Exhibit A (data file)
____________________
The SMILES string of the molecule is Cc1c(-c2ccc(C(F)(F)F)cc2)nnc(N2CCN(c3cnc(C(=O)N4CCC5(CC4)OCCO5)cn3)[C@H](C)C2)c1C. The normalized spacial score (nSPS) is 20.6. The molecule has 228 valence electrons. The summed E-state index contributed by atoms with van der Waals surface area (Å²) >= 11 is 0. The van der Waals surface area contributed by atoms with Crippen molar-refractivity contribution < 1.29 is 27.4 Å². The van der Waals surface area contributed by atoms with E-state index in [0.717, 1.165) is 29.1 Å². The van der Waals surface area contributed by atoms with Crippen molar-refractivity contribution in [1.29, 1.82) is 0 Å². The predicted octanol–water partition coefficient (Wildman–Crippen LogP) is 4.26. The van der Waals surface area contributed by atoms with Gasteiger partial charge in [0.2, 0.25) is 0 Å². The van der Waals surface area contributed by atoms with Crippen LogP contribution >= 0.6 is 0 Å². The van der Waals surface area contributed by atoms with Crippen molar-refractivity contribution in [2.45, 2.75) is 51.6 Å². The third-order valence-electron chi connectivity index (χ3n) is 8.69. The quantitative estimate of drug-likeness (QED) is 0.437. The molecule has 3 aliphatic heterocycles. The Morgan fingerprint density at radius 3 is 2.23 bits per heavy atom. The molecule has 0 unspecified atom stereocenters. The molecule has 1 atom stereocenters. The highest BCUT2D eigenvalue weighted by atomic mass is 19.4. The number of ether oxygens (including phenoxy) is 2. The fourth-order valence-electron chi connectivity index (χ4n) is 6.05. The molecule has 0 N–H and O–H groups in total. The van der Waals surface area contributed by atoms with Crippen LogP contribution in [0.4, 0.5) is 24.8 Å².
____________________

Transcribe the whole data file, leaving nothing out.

The SMILES string of the molecule is Cc1c(-c2ccc(C(F)(F)F)cc2)nnc(N2CCN(c3cnc(C(=O)N4CCC5(CC4)OCCO5)cn3)[C@H](C)C2)c1C. The normalized spacial score (nSPS) is 20.6. The molecule has 228 valence electrons. The summed E-state index contributed by atoms with van der Waals surface area (Å²) >= 11 is 0. The van der Waals surface area contributed by atoms with Crippen molar-refractivity contribution < 1.29 is 27.4 Å². The van der Waals surface area contributed by atoms with E-state index in [0.717, 1.165) is 29.1 Å². The van der Waals surface area contributed by atoms with Crippen molar-refractivity contribution in [1.29, 1.82) is 0 Å². The predicted octanol–water partition coefficient (Wildman–Crippen LogP) is 4.26. The van der Waals surface area contributed by atoms with Gasteiger partial charge in [0.2, 0.25) is 0 Å². The van der Waals surface area contributed by atoms with Crippen LogP contribution >= 0.6 is 0 Å². The van der Waals surface area contributed by atoms with Crippen molar-refractivity contribution in [2.45, 2.75) is 51.6 Å². The third-order valence-electron chi connectivity index (χ3n) is 8.69. The quantitative estimate of drug-likeness (QED) is 0.437. The molecule has 3 aliphatic heterocycles. The Morgan fingerprint density at radius 3 is 2.23 bits per heavy atom. The molecule has 0 unspecified atom stereocenters. The molecule has 1 atom stereocenters. The highest BCUT2D eigenvalue weighted by atomic mass is 19.4. The number of ether oxygens (including phenoxy) is 2. The fourth-order valence-electron chi connectivity index (χ4n) is 6.05. The molecule has 0 N–H and O–H groups in total. The van der Waals surface area contributed by atoms with Crippen LogP contribution in [0.4, 0.5) is 24.8 Å².